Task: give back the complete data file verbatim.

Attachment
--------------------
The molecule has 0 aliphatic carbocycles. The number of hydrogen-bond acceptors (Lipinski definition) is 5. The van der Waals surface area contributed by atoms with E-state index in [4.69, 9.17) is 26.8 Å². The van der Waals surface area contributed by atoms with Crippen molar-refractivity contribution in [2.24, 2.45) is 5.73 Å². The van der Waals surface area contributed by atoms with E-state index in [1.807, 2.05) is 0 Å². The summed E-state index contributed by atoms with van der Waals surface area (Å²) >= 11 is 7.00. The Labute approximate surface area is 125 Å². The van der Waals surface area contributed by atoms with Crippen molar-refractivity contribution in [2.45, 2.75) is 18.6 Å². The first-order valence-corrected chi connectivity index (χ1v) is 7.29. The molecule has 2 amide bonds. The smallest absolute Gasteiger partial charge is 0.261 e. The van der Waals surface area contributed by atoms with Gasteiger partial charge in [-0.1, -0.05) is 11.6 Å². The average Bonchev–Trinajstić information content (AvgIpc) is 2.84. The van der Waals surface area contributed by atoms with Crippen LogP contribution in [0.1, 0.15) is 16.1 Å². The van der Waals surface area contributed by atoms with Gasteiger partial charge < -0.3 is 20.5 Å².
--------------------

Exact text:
The molecule has 0 aliphatic carbocycles. The number of hydrogen-bond acceptors (Lipinski definition) is 5. The van der Waals surface area contributed by atoms with E-state index in [4.69, 9.17) is 26.8 Å². The van der Waals surface area contributed by atoms with Crippen molar-refractivity contribution in [2.24, 2.45) is 5.73 Å². The van der Waals surface area contributed by atoms with E-state index in [1.807, 2.05) is 0 Å². The summed E-state index contributed by atoms with van der Waals surface area (Å²) >= 11 is 7.00. The Labute approximate surface area is 125 Å². The van der Waals surface area contributed by atoms with Crippen molar-refractivity contribution in [2.45, 2.75) is 18.6 Å². The first-order valence-corrected chi connectivity index (χ1v) is 7.29. The molecule has 2 amide bonds. The smallest absolute Gasteiger partial charge is 0.261 e. The van der Waals surface area contributed by atoms with Gasteiger partial charge in [-0.1, -0.05) is 11.6 Å². The average Bonchev–Trinajstić information content (AvgIpc) is 2.84. The van der Waals surface area contributed by atoms with Crippen LogP contribution in [0.1, 0.15) is 16.1 Å². The van der Waals surface area contributed by atoms with Gasteiger partial charge < -0.3 is 20.5 Å².